Cattle’s nutritional needs change throughout the production cycle. Even a full-grown bull is going to need extra energy to get through a cold winter, but pregnant cows or growing animals have even more dynamic needs throughout the winter months. In fact, a cow’s energy needs can increase significantly and protein requirements can nearly double during the later stages of pregnancy, especially in conjunction with cold weather.
Dr. Kim Ominski, professor at the University of Manitoba, outlines what to anticipate for cattle’s changing nutritional needs through the winter in this newest episode of the Beef Research School. She also discusses cattle’s water needs, the importance of a back up plan for water, and special considerations for swath and bale grazing scenarios.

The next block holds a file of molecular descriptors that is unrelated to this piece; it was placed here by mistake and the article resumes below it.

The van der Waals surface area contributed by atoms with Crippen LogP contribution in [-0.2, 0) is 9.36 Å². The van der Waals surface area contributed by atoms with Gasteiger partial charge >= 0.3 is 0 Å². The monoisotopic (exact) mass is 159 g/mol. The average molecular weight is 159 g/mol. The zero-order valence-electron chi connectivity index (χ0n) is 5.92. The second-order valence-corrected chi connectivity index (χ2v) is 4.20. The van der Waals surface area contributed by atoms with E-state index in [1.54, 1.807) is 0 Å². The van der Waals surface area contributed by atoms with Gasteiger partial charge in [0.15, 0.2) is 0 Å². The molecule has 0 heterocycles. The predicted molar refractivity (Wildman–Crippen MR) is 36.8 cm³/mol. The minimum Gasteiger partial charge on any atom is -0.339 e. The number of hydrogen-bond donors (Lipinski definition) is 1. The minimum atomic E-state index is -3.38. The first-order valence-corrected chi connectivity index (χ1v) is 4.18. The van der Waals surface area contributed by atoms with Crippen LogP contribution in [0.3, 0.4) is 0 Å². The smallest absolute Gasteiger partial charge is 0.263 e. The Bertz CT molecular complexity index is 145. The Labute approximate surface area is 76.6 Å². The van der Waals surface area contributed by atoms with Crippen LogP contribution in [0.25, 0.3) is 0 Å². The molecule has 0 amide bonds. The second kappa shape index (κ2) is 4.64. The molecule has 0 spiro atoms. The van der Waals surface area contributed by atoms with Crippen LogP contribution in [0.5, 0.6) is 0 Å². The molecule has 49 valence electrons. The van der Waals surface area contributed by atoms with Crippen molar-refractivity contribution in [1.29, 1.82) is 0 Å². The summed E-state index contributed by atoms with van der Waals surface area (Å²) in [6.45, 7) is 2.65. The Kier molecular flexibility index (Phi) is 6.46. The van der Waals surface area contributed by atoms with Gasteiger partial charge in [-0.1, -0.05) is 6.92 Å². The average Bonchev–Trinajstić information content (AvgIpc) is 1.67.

In a swath grazing scenario, feed quality can change over the course of the winter as the swaths become weathered; Ominski notes this makes an early feed test and a follow up late-season feed test especially important if cattle are to be put out on swaths in late February or into March (editor’s note: at 2:34 in the video, Ominski says “bale grazing” but means “swath grazing” in regards to weathering).
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